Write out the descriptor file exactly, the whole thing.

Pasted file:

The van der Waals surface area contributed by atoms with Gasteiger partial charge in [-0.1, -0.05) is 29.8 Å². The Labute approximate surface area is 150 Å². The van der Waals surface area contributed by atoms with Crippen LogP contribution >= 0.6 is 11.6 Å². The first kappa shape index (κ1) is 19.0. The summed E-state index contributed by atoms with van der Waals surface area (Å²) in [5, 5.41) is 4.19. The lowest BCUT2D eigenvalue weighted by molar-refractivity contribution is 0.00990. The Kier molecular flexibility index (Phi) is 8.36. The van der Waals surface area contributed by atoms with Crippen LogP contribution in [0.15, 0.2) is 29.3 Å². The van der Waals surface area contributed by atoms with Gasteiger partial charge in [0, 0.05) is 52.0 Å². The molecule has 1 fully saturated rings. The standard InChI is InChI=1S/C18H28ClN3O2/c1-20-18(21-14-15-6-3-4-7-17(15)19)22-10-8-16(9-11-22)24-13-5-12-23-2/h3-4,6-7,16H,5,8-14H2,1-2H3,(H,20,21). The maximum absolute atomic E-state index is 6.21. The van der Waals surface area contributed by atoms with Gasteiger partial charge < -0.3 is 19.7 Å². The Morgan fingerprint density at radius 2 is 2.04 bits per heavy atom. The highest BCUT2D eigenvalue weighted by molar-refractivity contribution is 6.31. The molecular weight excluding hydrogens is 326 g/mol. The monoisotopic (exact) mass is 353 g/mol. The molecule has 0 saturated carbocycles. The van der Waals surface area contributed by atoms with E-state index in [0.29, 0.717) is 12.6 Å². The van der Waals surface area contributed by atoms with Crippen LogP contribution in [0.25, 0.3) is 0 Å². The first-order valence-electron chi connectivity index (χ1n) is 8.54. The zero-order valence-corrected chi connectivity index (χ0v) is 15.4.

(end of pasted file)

The van der Waals surface area contributed by atoms with Gasteiger partial charge in [-0.1, -0.05) is 29.8 Å². The Labute approximate surface area is 150 Å². The van der Waals surface area contributed by atoms with Crippen LogP contribution >= 0.6 is 11.6 Å². The first kappa shape index (κ1) is 19.0. The summed E-state index contributed by atoms with van der Waals surface area (Å²) in [5, 5.41) is 4.19. The lowest BCUT2D eigenvalue weighted by molar-refractivity contribution is 0.00990. The Kier molecular flexibility index (Phi) is 8.36. The van der Waals surface area contributed by atoms with Crippen LogP contribution in [0.15, 0.2) is 29.3 Å². The van der Waals surface area contributed by atoms with Gasteiger partial charge in [0, 0.05) is 52.0 Å². The molecule has 1 fully saturated rings. The standard InChI is InChI=1S/C18H28ClN3O2/c1-20-18(21-14-15-6-3-4-7-17(15)19)22-10-8-16(9-11-22)24-13-5-12-23-2/h3-4,6-7,16H,5,8-14H2,1-2H3,(H,20,21). The maximum absolute atomic E-state index is 6.21. The van der Waals surface area contributed by atoms with Gasteiger partial charge < -0.3 is 19.7 Å². The Morgan fingerprint density at radius 2 is 2.04 bits per heavy atom. The highest BCUT2D eigenvalue weighted by molar-refractivity contribution is 6.31. The molecular weight excluding hydrogens is 326 g/mol. The monoisotopic (exact) mass is 353 g/mol. The molecule has 0 saturated carbocycles. The van der Waals surface area contributed by atoms with E-state index in [0.29, 0.717) is 12.6 Å². The van der Waals surface area contributed by atoms with Crippen LogP contribution in [0.25, 0.3) is 0 Å². The first-order valence-electron chi connectivity index (χ1n) is 8.54. The zero-order valence-corrected chi connectivity index (χ0v) is 15.4.